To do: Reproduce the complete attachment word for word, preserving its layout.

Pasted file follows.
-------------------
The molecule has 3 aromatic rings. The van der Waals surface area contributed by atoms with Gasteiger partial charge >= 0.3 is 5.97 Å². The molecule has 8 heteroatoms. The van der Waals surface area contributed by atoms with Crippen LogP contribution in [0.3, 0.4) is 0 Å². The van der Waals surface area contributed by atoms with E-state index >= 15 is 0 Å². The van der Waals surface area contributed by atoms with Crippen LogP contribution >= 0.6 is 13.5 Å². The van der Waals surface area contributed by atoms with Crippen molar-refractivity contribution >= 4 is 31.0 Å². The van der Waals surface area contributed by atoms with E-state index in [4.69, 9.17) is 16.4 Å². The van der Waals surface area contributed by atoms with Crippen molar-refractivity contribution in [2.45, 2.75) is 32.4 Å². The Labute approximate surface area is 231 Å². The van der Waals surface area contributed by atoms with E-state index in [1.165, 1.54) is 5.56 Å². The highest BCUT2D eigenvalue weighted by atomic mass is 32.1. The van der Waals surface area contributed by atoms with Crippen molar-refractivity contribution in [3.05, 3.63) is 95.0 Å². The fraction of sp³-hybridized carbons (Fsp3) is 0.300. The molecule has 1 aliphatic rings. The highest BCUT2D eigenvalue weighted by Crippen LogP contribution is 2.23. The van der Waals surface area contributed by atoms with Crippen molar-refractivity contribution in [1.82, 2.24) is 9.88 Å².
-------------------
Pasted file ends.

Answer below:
The molecule has 3 aromatic rings. The van der Waals surface area contributed by atoms with Gasteiger partial charge >= 0.3 is 5.97 Å². The molecule has 8 heteroatoms. The van der Waals surface area contributed by atoms with Crippen LogP contribution in [0.3, 0.4) is 0 Å². The van der Waals surface area contributed by atoms with E-state index >= 15 is 0 Å². The van der Waals surface area contributed by atoms with Crippen LogP contribution >= 0.6 is 13.5 Å². The van der Waals surface area contributed by atoms with Crippen molar-refractivity contribution >= 4 is 31.0 Å². The van der Waals surface area contributed by atoms with E-state index in [4.69, 9.17) is 16.4 Å². The van der Waals surface area contributed by atoms with Crippen molar-refractivity contribution in [2.45, 2.75) is 32.4 Å². The Labute approximate surface area is 231 Å². The van der Waals surface area contributed by atoms with E-state index in [1.165, 1.54) is 5.56 Å². The highest BCUT2D eigenvalue weighted by atomic mass is 32.1. The van der Waals surface area contributed by atoms with Crippen molar-refractivity contribution in [3.05, 3.63) is 95.0 Å². The fraction of sp³-hybridized carbons (Fsp3) is 0.300. The molecule has 1 aliphatic rings. The highest BCUT2D eigenvalue weighted by Crippen LogP contribution is 2.23. The van der Waals surface area contributed by atoms with Crippen molar-refractivity contribution in [1.82, 2.24) is 9.88 Å².